Norsk Hydro ASA issued a fresh warning over the grave threat that Europe’s energy crunch poses to aluminum supply, saying the heavy slate of production cutbacks seen so far is at risk of doubling over the winter months.
Aluminum is one of the most energy-intensive metals to make, and the surge in power prices already knocked about 900,000 tons of smelting capacity offline in Europe and North America over the past two years, Chief Financial Officer Pal Kildemo said in an interview on Bloomberg Television. With more than a third of smelters globally currently losing money, there’s a risk that another 1 million tons of capacity will be curtailed.
Hydro’s aluminum smelters in Norway are in a comparatively strong position because they’re supplied with captive hydroelectric power, but the company cut production sharply in Slovakia, where surging power prices have made its Slovalco plant highly unprofitable. While the strain on supply caused a spike in aluminum prices on the London Metal Exchange earlier this year, they’ve since fallen sharply as demand worries mount, adding to the strain on smelting margins.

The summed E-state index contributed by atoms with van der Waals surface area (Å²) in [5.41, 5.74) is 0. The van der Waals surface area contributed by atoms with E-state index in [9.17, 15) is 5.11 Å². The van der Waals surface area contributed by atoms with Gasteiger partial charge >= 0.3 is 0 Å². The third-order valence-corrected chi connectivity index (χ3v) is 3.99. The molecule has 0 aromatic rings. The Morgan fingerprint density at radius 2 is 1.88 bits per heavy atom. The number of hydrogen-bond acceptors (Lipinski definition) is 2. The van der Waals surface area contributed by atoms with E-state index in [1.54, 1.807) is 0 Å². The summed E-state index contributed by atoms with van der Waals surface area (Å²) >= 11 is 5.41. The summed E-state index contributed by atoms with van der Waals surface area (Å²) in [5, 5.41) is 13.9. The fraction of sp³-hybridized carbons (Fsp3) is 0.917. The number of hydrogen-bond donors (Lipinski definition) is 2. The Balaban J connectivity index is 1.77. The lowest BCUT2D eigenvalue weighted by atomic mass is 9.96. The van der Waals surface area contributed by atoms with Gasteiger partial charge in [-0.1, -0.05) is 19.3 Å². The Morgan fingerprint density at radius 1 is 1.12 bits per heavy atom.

“This is huge for the European aluminum industry, which has become smaller and smaller over the years,” Kildemo said, commenting on the risk of further industry closures. “If we don’t get anything on the regulatory side, and if energy prices don’t fall or LME prices don’t increase, it looks challenging for 2023 for Slovalco.”
While the risks to supply are growing, Kildemo also flagged that the demand outlook is deteriorating fast. Like rival Alcoa Corp., Hydro boosted shareholder returns sharply after a strong second quarter, but Kildemo warned that a five-quarter run of record results could be drawing to a close.
Oslo-based Norsk Hydro has increased its long-term hedging to cover a quarter of its portfolio, and Kildemo said protecting against a further drop is prudent as the risks to demand grow. Aluminum has declined more than 12% this year on the LME.
“I’d be happy for us to lose money on those hedges because that means we’d make money on the rest of the portfolio, but in uncertain markets having something extra on the downside is usually worth more,” he said.
(By Mark Burton and Tom Mackenzie, with assistance from Stephen Treloar)